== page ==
SOLOMON ISLANDS COUP POSES THREATS

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VIEWPOINT Post-Courier Port Moresby, Papua New Guinea

June 6, 2000

The rebels who placed Prime Minister Bart Ulufa‘alu under house arrest in Honiara ought to give serious consideration to the consequences of their actions on the future of the Solomon Islands.

Any attempt to follow Fiji's example of a civilian coup by overthrowing a legitimately elected government could backfire severely on the Solomons.

The so-called Malaita Eagle Force should not underestimate the response from the international community.

The Solomons is a tiny island nation whose economy is dependent on support from its friends overseas.

Its future relations with donor nations and its metropolitan friends depend on its acceptance of the democratic processes and the upholding of the rule of law.

It seems from the reports coming out of Honiara that the rebel Malaita Eagle Force has abandoned the negotiations, which have been going on with the Commonwealth Secretariat to restore peace and normalcy to the country.

Instead, it prefers to usurp the powers of a democratically elected government and a prime minister who has a clear mandate from his people to govern his country.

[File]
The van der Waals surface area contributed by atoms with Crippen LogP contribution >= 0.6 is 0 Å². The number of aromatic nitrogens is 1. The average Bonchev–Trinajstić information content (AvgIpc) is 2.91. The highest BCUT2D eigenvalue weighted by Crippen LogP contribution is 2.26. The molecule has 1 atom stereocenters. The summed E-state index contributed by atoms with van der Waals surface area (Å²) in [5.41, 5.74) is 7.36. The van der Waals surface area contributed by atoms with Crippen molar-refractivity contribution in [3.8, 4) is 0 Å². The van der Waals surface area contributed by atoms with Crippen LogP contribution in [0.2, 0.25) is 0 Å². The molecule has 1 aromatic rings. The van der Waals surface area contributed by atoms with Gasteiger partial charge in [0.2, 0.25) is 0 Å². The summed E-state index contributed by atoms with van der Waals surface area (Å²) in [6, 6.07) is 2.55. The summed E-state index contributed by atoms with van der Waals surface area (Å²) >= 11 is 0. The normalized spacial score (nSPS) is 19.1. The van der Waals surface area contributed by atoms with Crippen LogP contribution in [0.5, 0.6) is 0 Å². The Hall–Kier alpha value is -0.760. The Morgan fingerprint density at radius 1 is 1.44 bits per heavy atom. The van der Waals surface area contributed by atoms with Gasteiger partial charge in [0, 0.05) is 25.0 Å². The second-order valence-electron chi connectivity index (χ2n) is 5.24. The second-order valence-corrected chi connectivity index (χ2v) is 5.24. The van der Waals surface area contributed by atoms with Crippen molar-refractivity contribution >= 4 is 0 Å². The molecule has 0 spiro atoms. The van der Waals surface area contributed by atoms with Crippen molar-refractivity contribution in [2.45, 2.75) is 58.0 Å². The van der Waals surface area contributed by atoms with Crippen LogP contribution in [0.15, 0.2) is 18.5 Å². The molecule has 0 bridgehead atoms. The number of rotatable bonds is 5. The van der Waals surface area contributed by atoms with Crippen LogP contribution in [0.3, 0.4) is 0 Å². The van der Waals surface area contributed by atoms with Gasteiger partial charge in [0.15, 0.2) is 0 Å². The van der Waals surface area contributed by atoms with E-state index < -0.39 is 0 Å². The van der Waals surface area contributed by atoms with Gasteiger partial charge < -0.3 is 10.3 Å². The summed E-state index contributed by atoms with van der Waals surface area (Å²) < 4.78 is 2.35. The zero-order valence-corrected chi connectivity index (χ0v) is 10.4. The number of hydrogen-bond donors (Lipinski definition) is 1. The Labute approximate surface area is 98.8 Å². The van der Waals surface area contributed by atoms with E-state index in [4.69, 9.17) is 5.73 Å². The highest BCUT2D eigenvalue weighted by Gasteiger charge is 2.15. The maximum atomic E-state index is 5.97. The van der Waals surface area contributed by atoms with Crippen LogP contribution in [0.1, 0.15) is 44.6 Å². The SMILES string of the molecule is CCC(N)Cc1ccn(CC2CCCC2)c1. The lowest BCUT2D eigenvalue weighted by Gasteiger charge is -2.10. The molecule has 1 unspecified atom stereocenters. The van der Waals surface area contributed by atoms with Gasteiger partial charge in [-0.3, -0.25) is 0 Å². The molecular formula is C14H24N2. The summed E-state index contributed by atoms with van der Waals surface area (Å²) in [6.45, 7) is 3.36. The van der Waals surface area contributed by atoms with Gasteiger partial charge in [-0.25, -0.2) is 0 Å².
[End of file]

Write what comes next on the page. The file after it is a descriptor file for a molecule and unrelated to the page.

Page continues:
If that were to be the case then the Solomons is heading down a dangerous path, which will result in nothing short of misery for the ordinary people.

The international community is no doubt watching developments as they develop in Honiara.

Members of that international community will take whatever action or actions are necessary to teach the rebels a lesson that they cannot undermine democracy with the barrel of the gun and expect to be forgiven for it.

Papua New Guinea and its bigger neighbors, Australia and New Zealand, should apply pressure on the rebels to release the Prime Minister and return to the negotiating table to discuss peaceful ways of ending this violence.

The region's reputation for sorting out its problems peacefully are at stake.

The Melanesian Way of peaceful, give and take negotiations, must prevail.

For additional reports from The Post-Courier, go to PACIFIC ISLANDS REPORT News/Information Links: Newspapers/The Post-Courier (Papua New Guinea).

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